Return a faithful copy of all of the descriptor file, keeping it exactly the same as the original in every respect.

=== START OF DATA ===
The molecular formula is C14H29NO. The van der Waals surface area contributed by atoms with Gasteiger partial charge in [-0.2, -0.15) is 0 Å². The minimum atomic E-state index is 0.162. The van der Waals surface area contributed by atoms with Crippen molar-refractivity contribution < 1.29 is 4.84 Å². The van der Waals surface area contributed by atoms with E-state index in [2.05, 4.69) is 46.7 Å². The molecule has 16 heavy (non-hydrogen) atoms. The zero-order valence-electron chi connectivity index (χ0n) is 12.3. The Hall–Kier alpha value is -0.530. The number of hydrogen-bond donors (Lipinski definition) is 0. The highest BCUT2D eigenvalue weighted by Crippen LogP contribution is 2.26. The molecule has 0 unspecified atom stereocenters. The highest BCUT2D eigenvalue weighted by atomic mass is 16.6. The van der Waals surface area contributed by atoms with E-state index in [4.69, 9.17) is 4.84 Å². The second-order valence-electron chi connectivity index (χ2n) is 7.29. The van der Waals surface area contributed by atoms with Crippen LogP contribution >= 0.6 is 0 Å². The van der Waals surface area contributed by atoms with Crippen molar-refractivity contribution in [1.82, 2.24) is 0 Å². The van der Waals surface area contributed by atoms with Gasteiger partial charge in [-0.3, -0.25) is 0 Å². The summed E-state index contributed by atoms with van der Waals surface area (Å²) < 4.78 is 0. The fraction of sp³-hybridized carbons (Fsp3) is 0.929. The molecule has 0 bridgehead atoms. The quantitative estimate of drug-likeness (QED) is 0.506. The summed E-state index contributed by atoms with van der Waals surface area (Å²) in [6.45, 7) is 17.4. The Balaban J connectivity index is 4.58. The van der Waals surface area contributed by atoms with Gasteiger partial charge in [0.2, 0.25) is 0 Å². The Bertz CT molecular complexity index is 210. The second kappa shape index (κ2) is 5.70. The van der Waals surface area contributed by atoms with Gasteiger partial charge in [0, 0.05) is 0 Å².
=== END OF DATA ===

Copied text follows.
The molecular formula is C14H29NO. The van der Waals surface area contributed by atoms with Gasteiger partial charge in [-0.2, -0.15) is 0 Å². The minimum atomic E-state index is 0.162. The van der Waals surface area contributed by atoms with Crippen molar-refractivity contribution < 1.29 is 4.84 Å². The van der Waals surface area contributed by atoms with E-state index in [2.05, 4.69) is 46.7 Å². The molecule has 16 heavy (non-hydrogen) atoms. The zero-order valence-electron chi connectivity index (χ0n) is 12.3. The Hall–Kier alpha value is -0.530. The number of hydrogen-bond donors (Lipinski definition) is 0. The highest BCUT2D eigenvalue weighted by Crippen LogP contribution is 2.26. The molecule has 0 unspecified atom stereocenters. The highest BCUT2D eigenvalue weighted by atomic mass is 16.6. The van der Waals surface area contributed by atoms with E-state index in [4.69, 9.17) is 4.84 Å². The second-order valence-electron chi connectivity index (χ2n) is 7.29. The van der Waals surface area contributed by atoms with Crippen LogP contribution >= 0.6 is 0 Å². The van der Waals surface area contributed by atoms with Crippen molar-refractivity contribution in [1.82, 2.24) is 0 Å². The van der Waals surface area contributed by atoms with Gasteiger partial charge in [-0.3, -0.25) is 0 Å². The summed E-state index contributed by atoms with van der Waals surface area (Å²) < 4.78 is 0. The fraction of sp³-hybridized carbons (Fsp3) is 0.929. The molecule has 0 bridgehead atoms. The quantitative estimate of drug-likeness (QED) is 0.506. The summed E-state index contributed by atoms with van der Waals surface area (Å²) in [6.45, 7) is 17.4. The Balaban J connectivity index is 4.58. The van der Waals surface area contributed by atoms with Gasteiger partial charge in [0.2, 0.25) is 0 Å². The Bertz CT molecular complexity index is 210. The second kappa shape index (κ2) is 5.70. The van der Waals surface area contributed by atoms with Gasteiger partial charge in [0, 0.05) is 0 Å².